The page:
Spaceflight Insider

High winds ground Falcon Heavy

SpaceX's Falcon Heavy rocket with Arabsat-6A encapsulated on top waits for liftoff at Kennedy Space Center's Launch Complex 39A. The flight is now expected no earlier than April 11. Photo Credit: Michael Howard / SpaceFlight Insider

SpaceX’s Falcon Heavy rocket with Arabsat-6A encapsulated on top awaits liftoff at Kennedy Space Center’s Launch Complex 39A. The flight is now expected no earlier than April 11. Photo Credit: Michael Howard / SpaceFlight Insider

KENNEDY SPACE CENTER, Fla. — Higher than acceptable upper level winds prompt mission managers at SpaceX to postpone the launch of the company’s Falcon Heavy rocket.

The massive rocket, which was being prepared to launch sometime between 6:35 p.m. and 8:32 p.m. EDT April 10 (22:35 GMT April 10 and 00:32 GMT April 11), 2019, is now expected to lift off from Kennedy Space Center’s Launch Complex 39A no earlier than the evening of April 11 with the window opening at the same time.

The forecast for April 11 is expected to have a 90 percent chance of acceptable conditions during the launch window with the only concerns being cumulus clouds. However, this prediction does not take into account upper level wind speeds.

Being orbited by the Falcon Heavy is Arabsat-6A, a Saudi Arabian satellite destined for geostationary orbit. The 13,000-pound (6,000-kilogram) satellite is designed to provide television, internet and phone services to customers throughout the Middle East and northern Africa for a planned period of 15 years.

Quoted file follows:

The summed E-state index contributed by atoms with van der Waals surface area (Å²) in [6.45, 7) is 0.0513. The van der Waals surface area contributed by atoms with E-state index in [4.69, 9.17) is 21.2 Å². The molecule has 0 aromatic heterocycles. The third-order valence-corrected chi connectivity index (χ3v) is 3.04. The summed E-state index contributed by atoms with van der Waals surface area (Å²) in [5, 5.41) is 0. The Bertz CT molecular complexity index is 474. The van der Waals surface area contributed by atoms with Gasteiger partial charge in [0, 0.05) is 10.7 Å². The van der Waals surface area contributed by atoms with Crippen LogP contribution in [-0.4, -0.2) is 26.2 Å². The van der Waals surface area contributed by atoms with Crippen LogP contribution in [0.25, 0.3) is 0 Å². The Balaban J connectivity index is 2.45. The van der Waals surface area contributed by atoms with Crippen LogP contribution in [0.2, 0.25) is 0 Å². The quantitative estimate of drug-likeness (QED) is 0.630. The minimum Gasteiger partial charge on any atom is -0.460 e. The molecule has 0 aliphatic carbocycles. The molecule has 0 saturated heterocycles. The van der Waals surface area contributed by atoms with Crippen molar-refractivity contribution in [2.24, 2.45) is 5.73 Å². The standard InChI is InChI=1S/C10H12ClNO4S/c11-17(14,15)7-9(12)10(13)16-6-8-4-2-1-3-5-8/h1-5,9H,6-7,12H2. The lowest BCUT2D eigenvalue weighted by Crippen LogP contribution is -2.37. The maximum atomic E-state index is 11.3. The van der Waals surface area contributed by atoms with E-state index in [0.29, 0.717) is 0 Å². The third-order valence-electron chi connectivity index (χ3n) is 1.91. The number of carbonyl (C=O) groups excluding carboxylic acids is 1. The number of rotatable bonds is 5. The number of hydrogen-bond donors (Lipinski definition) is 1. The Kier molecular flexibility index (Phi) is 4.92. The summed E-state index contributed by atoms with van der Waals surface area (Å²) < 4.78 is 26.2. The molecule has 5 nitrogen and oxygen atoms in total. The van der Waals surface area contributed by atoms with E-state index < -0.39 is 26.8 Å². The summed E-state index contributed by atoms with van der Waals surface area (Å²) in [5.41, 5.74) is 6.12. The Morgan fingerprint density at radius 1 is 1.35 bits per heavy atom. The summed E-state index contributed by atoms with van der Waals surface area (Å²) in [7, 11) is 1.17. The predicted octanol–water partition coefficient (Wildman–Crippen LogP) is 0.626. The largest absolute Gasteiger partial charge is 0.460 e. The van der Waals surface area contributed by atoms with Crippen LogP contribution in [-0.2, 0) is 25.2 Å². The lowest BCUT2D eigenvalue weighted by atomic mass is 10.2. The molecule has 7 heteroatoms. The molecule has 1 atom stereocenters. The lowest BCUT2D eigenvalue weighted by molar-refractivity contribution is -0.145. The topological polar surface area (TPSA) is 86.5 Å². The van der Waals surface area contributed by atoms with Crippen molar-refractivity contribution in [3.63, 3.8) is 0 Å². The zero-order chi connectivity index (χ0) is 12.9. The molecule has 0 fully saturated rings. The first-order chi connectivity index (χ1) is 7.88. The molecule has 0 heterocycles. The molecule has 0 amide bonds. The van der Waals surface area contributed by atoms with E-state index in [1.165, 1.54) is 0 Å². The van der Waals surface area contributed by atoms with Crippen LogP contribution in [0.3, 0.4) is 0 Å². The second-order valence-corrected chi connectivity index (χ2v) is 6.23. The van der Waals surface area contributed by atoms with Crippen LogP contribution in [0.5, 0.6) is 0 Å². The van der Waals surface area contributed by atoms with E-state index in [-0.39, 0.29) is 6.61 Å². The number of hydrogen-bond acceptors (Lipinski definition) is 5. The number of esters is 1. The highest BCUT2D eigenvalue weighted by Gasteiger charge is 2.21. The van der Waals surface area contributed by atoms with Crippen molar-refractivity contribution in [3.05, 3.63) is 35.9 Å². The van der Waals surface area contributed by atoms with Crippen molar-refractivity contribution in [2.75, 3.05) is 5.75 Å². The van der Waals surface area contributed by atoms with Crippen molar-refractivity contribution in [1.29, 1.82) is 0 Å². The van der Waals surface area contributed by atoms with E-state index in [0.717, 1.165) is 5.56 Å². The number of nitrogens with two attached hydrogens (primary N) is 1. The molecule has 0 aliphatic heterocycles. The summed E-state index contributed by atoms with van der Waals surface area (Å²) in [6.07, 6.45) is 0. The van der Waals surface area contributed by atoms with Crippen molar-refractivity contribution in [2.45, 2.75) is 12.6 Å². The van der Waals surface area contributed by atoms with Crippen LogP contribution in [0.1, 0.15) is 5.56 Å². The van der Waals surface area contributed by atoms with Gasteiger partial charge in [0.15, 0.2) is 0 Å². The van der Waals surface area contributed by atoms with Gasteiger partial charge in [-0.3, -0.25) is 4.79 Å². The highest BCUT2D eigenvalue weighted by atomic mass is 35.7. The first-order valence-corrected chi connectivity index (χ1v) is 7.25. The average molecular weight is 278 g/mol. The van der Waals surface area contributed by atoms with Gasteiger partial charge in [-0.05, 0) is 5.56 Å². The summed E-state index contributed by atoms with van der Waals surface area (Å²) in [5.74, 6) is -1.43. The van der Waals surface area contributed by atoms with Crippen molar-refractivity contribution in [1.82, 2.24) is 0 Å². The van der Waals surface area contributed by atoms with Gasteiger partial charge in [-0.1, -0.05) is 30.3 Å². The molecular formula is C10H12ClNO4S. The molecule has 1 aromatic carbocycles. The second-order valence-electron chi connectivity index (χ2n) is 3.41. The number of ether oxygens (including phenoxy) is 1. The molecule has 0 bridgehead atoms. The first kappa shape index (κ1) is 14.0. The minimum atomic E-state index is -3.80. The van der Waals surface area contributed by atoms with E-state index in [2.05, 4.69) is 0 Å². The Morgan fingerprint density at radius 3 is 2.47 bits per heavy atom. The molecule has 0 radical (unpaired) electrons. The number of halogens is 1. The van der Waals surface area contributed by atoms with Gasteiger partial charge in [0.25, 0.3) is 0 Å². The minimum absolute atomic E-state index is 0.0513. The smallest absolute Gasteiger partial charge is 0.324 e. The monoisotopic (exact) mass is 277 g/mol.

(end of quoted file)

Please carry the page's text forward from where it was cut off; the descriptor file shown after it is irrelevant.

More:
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Derek Richardson has a degree in mass media, with an emphasis in contemporary journalism, from Washburn University in Topeka, Kansas. While at Washburn, he was the managing editor of the student run newspaper, the Washburn Review. He also has a blog about the International Space Station, called Orbital Velocity. He met with members of the SpaceFlight Insider team during the flight of a United Launch Alliance Atlas V 551 rocket with the MUOS-4 satellite. Richardson joined our team shortly thereafter. His passion for space ignited when he watched Space Shuttle Discovery launch into space Oct. 29, 1998. Today, this fervor has accelerated toward orbit and shows no signs of slowing down. After dabbling in math and engineering courses in college, he soon realized his true calling was communicating to others about space. Since joining SpaceFlight Insider in 2015, Richardson has worked to increase the quality of our content, eventually becoming our managing editor. @TheSpaceWriter

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